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A Controlled Randomized Study of the Effect of Training With Orthoses on the Incidence of Weight Bearing Induced Back Pain Among Infantry Recruits.
Spine. 2005 Feb 1;30(3):272-275.
Milgrom C, Finestone A, Lubovsky O, Zin D, Lahad A.
STUDY DESIGN.: Randomized controlled trial.
OBJECTIVES.: To determine if the use of custom shoe orthoses can lessen the incidence of weight bearing-induced back pain.
SUMMARY OF BACKGROUND DATA.: The scientific basis for the use of orthoses to prevent back pain is based principally on studies that show that shoe orthoses can attenuate the shock wave generated at heel strike. The repetitive impulsive loading that occurs because of this shock wave can cause wear of the mechanical structures of the back. Previous randomized studies showed mixed results in preventing back pain, were not blinded, and used orthoses for only short periods of time.
METHODS.: A total of 404 eligible new infantry recruits without a history of prior back pain were randomly assigned to received either custom soft, semirigid biomechanical, or simple shoe inserts without supportive or shock absorbing qualities. Recruits were reviewed biweekly by an orthopaedist for back signs and symptoms during the course of 14 weeks of basic training
RESULTS.: The overall incidence of back pain was 14%. By intention-to treat and per-protocol analyses, there was no statistically significant difference between the incidence of either subjective or objective back pain among the 3 treatment groups. Significantly more recruits who received soft custom orthoses finished training in their assigned orthoses (67.5%) than those who received semirigid biomechanical orthoses (45.5%) or simple shoe inserts (48.6%), P = 0.001.
CONCLUSIONS.: The results of this study do not support the use of orthoses, either custom soft or semirigid biomechanical, as prophylactic treatment for weight bearing-induced back pain. Custom soft orthoses had a higher utilization rate than the semirigid biomechanical or simple shoe inserts. The pretraining physical fitness and sports participation of recruits were not related to the incidence of weight bearing-induced back pain.
On the basis of the above summation, the authors should be congratulated, for at least specifying (and including)a particular type of back pain; in this case weight-bearing induced.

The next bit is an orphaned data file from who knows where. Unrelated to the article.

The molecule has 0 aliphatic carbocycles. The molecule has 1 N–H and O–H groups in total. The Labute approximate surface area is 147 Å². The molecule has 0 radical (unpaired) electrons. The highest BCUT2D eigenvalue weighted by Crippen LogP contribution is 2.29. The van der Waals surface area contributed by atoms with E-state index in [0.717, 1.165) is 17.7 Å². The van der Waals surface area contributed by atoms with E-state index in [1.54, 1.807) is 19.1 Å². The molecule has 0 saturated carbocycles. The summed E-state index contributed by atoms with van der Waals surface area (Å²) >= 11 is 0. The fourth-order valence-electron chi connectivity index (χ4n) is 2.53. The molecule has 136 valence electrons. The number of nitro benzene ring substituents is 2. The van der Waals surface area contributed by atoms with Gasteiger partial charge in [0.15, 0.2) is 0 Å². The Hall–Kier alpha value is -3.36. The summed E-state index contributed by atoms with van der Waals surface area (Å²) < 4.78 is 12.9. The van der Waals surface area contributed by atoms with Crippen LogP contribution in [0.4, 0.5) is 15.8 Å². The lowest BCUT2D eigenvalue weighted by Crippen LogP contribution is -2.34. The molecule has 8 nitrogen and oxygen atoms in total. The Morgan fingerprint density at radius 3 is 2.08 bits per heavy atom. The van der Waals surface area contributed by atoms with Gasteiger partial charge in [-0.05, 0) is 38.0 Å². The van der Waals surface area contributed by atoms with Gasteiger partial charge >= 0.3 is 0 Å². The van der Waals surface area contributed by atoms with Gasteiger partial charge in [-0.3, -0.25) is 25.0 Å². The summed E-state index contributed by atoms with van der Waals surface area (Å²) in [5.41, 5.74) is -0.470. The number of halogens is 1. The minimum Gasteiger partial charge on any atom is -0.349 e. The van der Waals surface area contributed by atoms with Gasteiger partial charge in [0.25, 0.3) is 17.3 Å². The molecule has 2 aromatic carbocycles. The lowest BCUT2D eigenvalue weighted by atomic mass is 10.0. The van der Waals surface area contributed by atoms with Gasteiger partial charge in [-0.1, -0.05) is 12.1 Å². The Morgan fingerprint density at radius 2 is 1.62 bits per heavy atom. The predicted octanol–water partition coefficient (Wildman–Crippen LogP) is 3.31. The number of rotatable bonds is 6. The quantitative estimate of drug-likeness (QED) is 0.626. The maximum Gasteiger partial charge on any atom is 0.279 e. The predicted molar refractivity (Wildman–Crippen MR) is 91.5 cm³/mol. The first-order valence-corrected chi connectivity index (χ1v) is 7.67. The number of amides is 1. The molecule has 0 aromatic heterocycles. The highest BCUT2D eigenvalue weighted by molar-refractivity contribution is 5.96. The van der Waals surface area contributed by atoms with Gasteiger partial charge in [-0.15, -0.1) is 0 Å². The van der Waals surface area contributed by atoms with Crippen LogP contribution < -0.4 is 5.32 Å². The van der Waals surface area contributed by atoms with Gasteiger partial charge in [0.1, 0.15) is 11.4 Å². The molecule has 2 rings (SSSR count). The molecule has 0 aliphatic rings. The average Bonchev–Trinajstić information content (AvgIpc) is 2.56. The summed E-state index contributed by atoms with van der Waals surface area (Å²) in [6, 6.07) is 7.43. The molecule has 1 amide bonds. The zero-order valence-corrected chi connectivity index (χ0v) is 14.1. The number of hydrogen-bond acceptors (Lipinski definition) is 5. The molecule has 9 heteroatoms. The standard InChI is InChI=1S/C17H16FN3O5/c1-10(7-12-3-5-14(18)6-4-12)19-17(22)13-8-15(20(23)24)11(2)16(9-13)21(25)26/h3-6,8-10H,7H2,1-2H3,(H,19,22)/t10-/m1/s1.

Too many studies across many professions don't bother to do this, and thus their research is relatively meaningless.
"Non-specific back-pain" is an unnecessary overused term. It has emerged because we are either too lazy or incapable of obtaining quality information from the patient and/or from our clinical examination.
I am presuming that weight-bearing induced back pain is eased by non-weightbearing and bedrest; while it is exacerbated by standing/walking, definitely carrying, and perhaps sitting. These are the backs that predictably don't get better after their practitioner advises ('best practice') to walk and exercise.
I seem to remember reading a synopsis of a similar study in 'Gait and Posture', must be five years or so ago. The research was performed by Salford University Podiatry Dep't I believe, and also used a sample group of non - symptomatic, fit adults, to prove that they did not subsequently suffer back pain as measured against a non - orthotised control group who also did not go on to develop back pain. If someone remembers this study more accurately and I have mis- remembered please correct me. Personally, most Patients that I fit with orthotics come to me after developing symptoms and often have factors such as limb - length inequality, hyperpronation and internal tibial rotation, anterior / lateral pelvic tilts Etc Etc Etc that do IMHO seem to generally respond to orthotic intervention. Would not a study of subjective pain perception from symptomatic individuals +/- orthotic intervention be an interesting comparison?
Last edited by martinharvey : 16th February 2006 at 02:17 AM.
PURPOSE: This study reports the responsiveness of the Short-Form 36 (SF-36) and Oswestry Disability Questionnaire (ODQ) to treatment with customized foot orthotics.
METHODS: Thirty consecutive patients presenting to a primary care clinic with chronic (>3 months), nonspecific, low back pain and/or soft tissue lower limb disorders completed the SF-36 and ODQ before and 6 weeks after prescription of customized foot orthotics. Locations of any pain in the lower half of the body (including the low back), age, sex, and duration of the most chronic pain were recorded. Responsiveness statistics of the ODQ and SF-36 physical and mental summary scores were calculated, as was correlation among these scores and the self-reported pain improvement scores.
RESULTS: All subjects completed the baseline and 6-week questionnaires. The mean age of the sample was 53.9 +/- 12.9 years, with 57% men and 43% women. The mean duration of the most chronic pain symptom was 14 +/- 14 months (range, 3-60 months). The mean ODQ score at baseline was 42.8% +/- 14. 8% and at 6 weeks was 16.6% +/- 5.0%. The physical component score of the SF-36 was 39.8 +/- 5.0 at baseline and at 6 weeks was 47.3 +/- 3.8. The mental component score of the SF-36 at baseline was 45.7 +/- 6.1 and at 6 weeks was 47.9 +/- 5.0. The responsiveness of the ODQ was calculated to be 9.40, the responsiveness being 1.77 for the physical component score of the SF-36 and 0.24 for the mental component score of the SF-36.
CONCLUSIONS: In this cohort, the ODQ and the physical component of the SF-36 appear to be responsive to treatment effects, with the ODQ having the highest responsiveness. The ODQ may be a useful outcome measure in trials of the effectiveness of customized foot orthotics in patients with nonspecific, chronic low back and/or soft tissue lower limb pain.